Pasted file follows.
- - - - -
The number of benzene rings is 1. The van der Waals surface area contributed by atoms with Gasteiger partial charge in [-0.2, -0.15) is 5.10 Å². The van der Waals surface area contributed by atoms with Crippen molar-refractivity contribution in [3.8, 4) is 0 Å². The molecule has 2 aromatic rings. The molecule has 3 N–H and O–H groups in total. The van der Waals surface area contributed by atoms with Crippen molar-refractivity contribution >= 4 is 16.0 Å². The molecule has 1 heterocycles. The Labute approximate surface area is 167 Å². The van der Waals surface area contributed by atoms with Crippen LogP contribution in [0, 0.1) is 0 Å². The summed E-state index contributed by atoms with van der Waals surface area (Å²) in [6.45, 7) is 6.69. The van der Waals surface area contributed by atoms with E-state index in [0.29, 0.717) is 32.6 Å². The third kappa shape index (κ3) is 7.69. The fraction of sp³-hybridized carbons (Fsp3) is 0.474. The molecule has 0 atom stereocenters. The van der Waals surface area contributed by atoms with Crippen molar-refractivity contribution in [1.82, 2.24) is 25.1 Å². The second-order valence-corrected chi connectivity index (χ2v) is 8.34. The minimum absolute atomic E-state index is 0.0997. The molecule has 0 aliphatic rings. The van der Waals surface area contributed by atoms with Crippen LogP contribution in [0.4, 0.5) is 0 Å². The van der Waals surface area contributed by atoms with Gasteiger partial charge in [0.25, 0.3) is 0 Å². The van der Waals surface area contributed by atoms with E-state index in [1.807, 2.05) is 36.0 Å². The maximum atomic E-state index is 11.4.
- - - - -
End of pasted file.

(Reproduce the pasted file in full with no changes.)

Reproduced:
The number of benzene rings is 1. The van der Waals surface area contributed by atoms with Gasteiger partial charge in [-0.2, -0.15) is 5.10 Å². The van der Waals surface area contributed by atoms with Crippen molar-refractivity contribution in [3.8, 4) is 0 Å². The molecule has 2 aromatic rings. The molecule has 3 N–H and O–H groups in total. The van der Waals surface area contributed by atoms with Crippen molar-refractivity contribution >= 4 is 16.0 Å². The molecule has 1 heterocycles. The Labute approximate surface area is 167 Å². The van der Waals surface area contributed by atoms with Crippen LogP contribution in [0, 0.1) is 0 Å². The summed E-state index contributed by atoms with van der Waals surface area (Å²) in [6.45, 7) is 6.69. The van der Waals surface area contributed by atoms with E-state index in [0.29, 0.717) is 32.6 Å². The third kappa shape index (κ3) is 7.69. The fraction of sp³-hybridized carbons (Fsp3) is 0.474. The molecule has 0 atom stereocenters. The van der Waals surface area contributed by atoms with Crippen molar-refractivity contribution in [1.82, 2.24) is 25.1 Å². The second-order valence-corrected chi connectivity index (χ2v) is 8.34. The minimum absolute atomic E-state index is 0.0997. The molecule has 0 aliphatic rings. The van der Waals surface area contributed by atoms with Crippen LogP contribution in [0.4, 0.5) is 0 Å². The van der Waals surface area contributed by atoms with Gasteiger partial charge in [0.25, 0.3) is 0 Å². The van der Waals surface area contributed by atoms with E-state index in [1.807, 2.05) is 36.0 Å². The maximum atomic E-state index is 11.4.